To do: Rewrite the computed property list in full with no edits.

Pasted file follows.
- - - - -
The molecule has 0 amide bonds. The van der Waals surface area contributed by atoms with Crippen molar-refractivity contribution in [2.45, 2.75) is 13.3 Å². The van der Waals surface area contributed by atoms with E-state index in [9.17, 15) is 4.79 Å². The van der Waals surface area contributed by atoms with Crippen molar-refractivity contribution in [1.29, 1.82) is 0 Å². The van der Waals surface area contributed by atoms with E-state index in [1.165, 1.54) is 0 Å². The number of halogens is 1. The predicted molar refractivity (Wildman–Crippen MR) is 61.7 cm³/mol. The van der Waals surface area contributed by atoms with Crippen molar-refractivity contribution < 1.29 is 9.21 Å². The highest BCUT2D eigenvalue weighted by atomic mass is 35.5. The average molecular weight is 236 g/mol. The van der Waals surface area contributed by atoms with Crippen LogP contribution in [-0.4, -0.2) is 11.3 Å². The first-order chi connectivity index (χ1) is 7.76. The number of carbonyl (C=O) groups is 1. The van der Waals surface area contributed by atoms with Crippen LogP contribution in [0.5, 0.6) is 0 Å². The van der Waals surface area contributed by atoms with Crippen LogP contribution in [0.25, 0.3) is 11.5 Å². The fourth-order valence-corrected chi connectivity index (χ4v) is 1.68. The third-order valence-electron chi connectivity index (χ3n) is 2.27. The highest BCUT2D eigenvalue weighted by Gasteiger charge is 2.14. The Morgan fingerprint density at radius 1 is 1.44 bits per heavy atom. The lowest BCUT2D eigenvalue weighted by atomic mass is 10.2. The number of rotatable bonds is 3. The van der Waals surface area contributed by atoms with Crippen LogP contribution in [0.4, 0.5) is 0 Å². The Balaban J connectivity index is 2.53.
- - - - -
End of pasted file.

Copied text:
The molecule has 0 amide bonds. The van der Waals surface area contributed by atoms with Crippen molar-refractivity contribution in [2.45, 2.75) is 13.3 Å². The van der Waals surface area contributed by atoms with E-state index in [9.17, 15) is 4.79 Å². The van der Waals surface area contributed by atoms with Crippen molar-refractivity contribution in [1.29, 1.82) is 0 Å². The van der Waals surface area contributed by atoms with E-state index in [1.165, 1.54) is 0 Å². The number of halogens is 1. The predicted molar refractivity (Wildman–Crippen MR) is 61.7 cm³/mol. The van der Waals surface area contributed by atoms with Crippen molar-refractivity contribution < 1.29 is 9.21 Å². The highest BCUT2D eigenvalue weighted by atomic mass is 35.5. The average molecular weight is 236 g/mol. The van der Waals surface area contributed by atoms with Crippen LogP contribution in [-0.4, -0.2) is 11.3 Å². The first-order chi connectivity index (χ1) is 7.76. The number of carbonyl (C=O) groups is 1. The van der Waals surface area contributed by atoms with Crippen LogP contribution in [0.5, 0.6) is 0 Å². The van der Waals surface area contributed by atoms with Crippen LogP contribution in [0.25, 0.3) is 11.5 Å². The fourth-order valence-corrected chi connectivity index (χ4v) is 1.68. The third-order valence-electron chi connectivity index (χ3n) is 2.27. The highest BCUT2D eigenvalue weighted by Gasteiger charge is 2.14. The Morgan fingerprint density at radius 1 is 1.44 bits per heavy atom. The lowest BCUT2D eigenvalue weighted by atomic mass is 10.2. The number of rotatable bonds is 3. The van der Waals surface area contributed by atoms with Crippen LogP contribution in [0.4, 0.5) is 0 Å². The Balaban J connectivity index is 2.53.